Posts Tagged ‘suicide’

by Tori Rodriguez, MA, LPC

Although there was a consistent reduction in US suicide rates from 1986 through 1999, the trend appears to have reversed during the most recent investigation period. A new report from the Centers for Disease Control and Prevention (1) reveals that suicide rates increased by 24% from 1999 to 2014, with the greatest increase observed in the latter half of that period.

The increase occurred among males and females in all age groups from 10-74. While rates for males still exceed those for females, the gap began to narrow during the most recent period. Among females, the rate increase was almost triple that of males: 45% vs 16%.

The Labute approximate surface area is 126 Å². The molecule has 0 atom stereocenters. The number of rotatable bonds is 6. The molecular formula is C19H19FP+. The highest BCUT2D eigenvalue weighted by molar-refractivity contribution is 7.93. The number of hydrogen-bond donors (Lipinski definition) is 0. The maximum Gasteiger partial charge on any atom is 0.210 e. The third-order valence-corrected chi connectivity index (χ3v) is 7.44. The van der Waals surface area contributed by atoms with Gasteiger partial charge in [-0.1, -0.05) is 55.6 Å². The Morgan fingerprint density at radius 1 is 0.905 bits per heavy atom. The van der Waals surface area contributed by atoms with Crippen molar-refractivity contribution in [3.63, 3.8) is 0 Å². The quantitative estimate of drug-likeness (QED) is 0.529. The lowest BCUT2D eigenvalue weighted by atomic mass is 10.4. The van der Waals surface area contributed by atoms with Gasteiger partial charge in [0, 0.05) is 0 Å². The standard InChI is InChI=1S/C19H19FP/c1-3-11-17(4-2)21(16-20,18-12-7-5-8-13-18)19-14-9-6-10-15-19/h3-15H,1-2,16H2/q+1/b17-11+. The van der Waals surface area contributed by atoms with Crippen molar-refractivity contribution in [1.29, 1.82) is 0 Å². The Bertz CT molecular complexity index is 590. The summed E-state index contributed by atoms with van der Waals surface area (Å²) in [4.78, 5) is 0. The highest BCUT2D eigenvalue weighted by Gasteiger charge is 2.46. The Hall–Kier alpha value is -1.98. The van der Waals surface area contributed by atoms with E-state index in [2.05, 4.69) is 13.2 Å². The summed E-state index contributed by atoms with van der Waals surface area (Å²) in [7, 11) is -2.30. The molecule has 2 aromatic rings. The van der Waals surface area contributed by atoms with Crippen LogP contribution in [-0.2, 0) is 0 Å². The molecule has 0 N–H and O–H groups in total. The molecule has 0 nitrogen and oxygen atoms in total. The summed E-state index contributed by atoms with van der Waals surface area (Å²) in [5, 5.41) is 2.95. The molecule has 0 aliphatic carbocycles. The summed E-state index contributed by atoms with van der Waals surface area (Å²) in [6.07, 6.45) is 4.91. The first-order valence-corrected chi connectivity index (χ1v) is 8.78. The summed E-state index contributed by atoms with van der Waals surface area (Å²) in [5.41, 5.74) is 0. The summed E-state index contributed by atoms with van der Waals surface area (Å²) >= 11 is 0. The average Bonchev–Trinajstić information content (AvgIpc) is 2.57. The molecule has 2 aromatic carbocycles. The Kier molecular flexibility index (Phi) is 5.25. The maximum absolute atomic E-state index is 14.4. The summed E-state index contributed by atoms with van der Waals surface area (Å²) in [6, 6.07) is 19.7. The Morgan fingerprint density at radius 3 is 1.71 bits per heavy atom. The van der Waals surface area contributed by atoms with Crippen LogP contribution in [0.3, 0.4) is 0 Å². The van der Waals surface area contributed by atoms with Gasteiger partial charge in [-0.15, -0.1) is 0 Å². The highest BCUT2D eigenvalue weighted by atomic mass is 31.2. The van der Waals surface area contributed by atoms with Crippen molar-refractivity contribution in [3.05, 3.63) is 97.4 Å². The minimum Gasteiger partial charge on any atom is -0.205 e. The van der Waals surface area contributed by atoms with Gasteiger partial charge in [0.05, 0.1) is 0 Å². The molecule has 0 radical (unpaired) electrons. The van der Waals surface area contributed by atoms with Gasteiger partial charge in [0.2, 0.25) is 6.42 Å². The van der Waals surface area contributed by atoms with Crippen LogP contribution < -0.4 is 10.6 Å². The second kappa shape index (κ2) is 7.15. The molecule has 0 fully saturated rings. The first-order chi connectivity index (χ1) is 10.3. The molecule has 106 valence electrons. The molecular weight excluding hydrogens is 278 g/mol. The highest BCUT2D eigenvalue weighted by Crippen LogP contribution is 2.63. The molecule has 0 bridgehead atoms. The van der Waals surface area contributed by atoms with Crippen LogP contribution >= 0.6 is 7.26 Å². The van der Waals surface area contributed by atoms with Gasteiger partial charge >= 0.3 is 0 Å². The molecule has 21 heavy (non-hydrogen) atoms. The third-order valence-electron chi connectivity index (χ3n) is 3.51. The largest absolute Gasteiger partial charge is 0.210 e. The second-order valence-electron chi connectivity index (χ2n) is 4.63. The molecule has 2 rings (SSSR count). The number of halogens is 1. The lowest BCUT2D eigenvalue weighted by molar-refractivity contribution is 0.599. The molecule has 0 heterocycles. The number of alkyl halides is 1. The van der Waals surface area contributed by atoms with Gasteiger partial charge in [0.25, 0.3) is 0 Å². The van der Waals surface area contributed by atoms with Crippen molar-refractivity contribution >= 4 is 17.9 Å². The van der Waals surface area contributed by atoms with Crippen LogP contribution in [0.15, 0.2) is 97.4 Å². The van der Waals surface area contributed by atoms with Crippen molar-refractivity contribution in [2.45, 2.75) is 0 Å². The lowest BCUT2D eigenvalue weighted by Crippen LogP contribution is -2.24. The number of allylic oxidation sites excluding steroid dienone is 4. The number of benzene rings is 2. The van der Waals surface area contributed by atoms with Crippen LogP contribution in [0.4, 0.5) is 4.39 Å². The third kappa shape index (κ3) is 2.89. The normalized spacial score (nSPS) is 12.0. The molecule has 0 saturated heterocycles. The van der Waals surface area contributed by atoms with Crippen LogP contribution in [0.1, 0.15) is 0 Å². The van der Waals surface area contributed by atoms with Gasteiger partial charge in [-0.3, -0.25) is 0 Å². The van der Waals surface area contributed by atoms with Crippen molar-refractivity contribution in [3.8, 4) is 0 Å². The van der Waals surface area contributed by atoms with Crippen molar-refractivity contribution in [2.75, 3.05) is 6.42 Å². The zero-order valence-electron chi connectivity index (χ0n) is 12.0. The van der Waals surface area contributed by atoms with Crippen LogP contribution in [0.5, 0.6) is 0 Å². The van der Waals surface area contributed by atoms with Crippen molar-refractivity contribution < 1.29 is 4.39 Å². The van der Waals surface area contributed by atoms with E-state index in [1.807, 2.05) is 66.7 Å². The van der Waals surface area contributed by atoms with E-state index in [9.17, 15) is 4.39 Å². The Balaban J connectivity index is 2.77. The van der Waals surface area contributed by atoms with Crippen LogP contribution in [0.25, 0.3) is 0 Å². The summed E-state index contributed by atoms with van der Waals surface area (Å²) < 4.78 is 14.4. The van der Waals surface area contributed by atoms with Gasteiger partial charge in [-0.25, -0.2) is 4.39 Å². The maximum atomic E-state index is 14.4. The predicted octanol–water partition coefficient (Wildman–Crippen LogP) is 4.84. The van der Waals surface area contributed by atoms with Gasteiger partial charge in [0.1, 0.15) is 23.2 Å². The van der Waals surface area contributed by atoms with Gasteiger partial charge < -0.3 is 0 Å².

While the highest suicide rate was observed among men aged 75 and older, there was a reduction of 8% in this group from the previous report. There was a 43% increase among males in the 45-64 age group, making it the group with the greatest rate increase and the second-highest suicide rate among males. The second highest increase (37%) occurred among males aged 10–14, although this group had the lowest rate among all of the age groups.

As with males, the suicide rate also decreased among females in the 75 and over group, by 11%. The steepest increase (200%) occurred among females aged 10-14, though the actual number of suicides in this age group was relatively small (150 in 2014). The females with the highest suicide rates comprised the 45-64 age group, which had the second greatest increase (63%) since the previous period. For females in the age groups of 15-24, 25-44, and 65-74, rate increases ranged from 31% to 53%.

The most common cause of suicide in females was poisoning, which accounted for 34.1% of cases, while the use of firearms accounted for more than half of male suicides (55.4%). Cases involving some form of suffocation–including hanging and strangulation–increased among both males and females.